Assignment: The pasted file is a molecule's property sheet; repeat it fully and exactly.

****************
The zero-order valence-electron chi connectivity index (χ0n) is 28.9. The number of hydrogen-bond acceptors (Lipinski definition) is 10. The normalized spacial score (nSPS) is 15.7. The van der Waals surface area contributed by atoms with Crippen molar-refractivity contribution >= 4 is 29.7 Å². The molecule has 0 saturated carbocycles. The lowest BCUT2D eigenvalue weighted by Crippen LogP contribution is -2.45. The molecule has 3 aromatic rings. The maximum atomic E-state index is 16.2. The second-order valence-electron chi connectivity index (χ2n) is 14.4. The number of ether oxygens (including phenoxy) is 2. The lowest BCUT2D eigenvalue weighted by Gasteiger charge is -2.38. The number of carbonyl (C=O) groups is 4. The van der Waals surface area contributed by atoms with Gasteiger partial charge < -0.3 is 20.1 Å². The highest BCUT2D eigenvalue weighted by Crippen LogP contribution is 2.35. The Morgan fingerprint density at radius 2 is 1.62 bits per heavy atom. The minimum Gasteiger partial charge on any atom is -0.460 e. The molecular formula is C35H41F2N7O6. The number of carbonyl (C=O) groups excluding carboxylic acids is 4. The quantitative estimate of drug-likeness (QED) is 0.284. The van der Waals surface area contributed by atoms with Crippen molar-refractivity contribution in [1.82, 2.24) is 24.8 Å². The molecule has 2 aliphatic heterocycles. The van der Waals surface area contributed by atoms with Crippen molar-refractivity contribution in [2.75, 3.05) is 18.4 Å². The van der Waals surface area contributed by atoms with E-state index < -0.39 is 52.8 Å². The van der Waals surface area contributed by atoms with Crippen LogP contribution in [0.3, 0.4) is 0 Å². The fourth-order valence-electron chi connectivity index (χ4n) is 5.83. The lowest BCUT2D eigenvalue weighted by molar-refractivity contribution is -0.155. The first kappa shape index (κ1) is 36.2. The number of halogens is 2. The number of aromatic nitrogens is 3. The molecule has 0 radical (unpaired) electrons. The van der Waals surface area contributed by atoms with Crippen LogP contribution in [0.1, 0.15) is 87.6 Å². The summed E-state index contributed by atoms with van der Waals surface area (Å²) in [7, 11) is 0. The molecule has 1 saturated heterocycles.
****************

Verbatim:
The zero-order valence-electron chi connectivity index (χ0n) is 28.9. The number of hydrogen-bond acceptors (Lipinski definition) is 10. The normalized spacial score (nSPS) is 15.7. The van der Waals surface area contributed by atoms with Crippen molar-refractivity contribution >= 4 is 29.7 Å². The molecule has 0 saturated carbocycles. The lowest BCUT2D eigenvalue weighted by Crippen LogP contribution is -2.45. The molecule has 3 aromatic rings. The maximum atomic E-state index is 16.2. The second-order valence-electron chi connectivity index (χ2n) is 14.4. The number of ether oxygens (including phenoxy) is 2. The lowest BCUT2D eigenvalue weighted by Gasteiger charge is -2.38. The number of carbonyl (C=O) groups is 4. The van der Waals surface area contributed by atoms with Gasteiger partial charge < -0.3 is 20.1 Å². The highest BCUT2D eigenvalue weighted by Crippen LogP contribution is 2.35. The Morgan fingerprint density at radius 2 is 1.62 bits per heavy atom. The minimum Gasteiger partial charge on any atom is -0.460 e. The molecular formula is C35H41F2N7O6. The number of carbonyl (C=O) groups excluding carboxylic acids is 4. The quantitative estimate of drug-likeness (QED) is 0.284. The van der Waals surface area contributed by atoms with Crippen molar-refractivity contribution in [1.82, 2.24) is 24.8 Å². The molecule has 2 aliphatic heterocycles. The van der Waals surface area contributed by atoms with Crippen molar-refractivity contribution in [2.75, 3.05) is 18.4 Å². The van der Waals surface area contributed by atoms with E-state index < -0.39 is 52.8 Å². The van der Waals surface area contributed by atoms with Crippen LogP contribution in [0.3, 0.4) is 0 Å². The fourth-order valence-electron chi connectivity index (χ4n) is 5.83. The lowest BCUT2D eigenvalue weighted by molar-refractivity contribution is -0.155. The first kappa shape index (κ1) is 36.2. The number of halogens is 2. The number of aromatic nitrogens is 3. The molecule has 0 radical (unpaired) electrons. The van der Waals surface area contributed by atoms with Crippen LogP contribution in [0.1, 0.15) is 87.6 Å². The summed E-state index contributed by atoms with van der Waals surface area (Å²) in [7, 11) is 0. The molecule has 1 saturated heterocycles.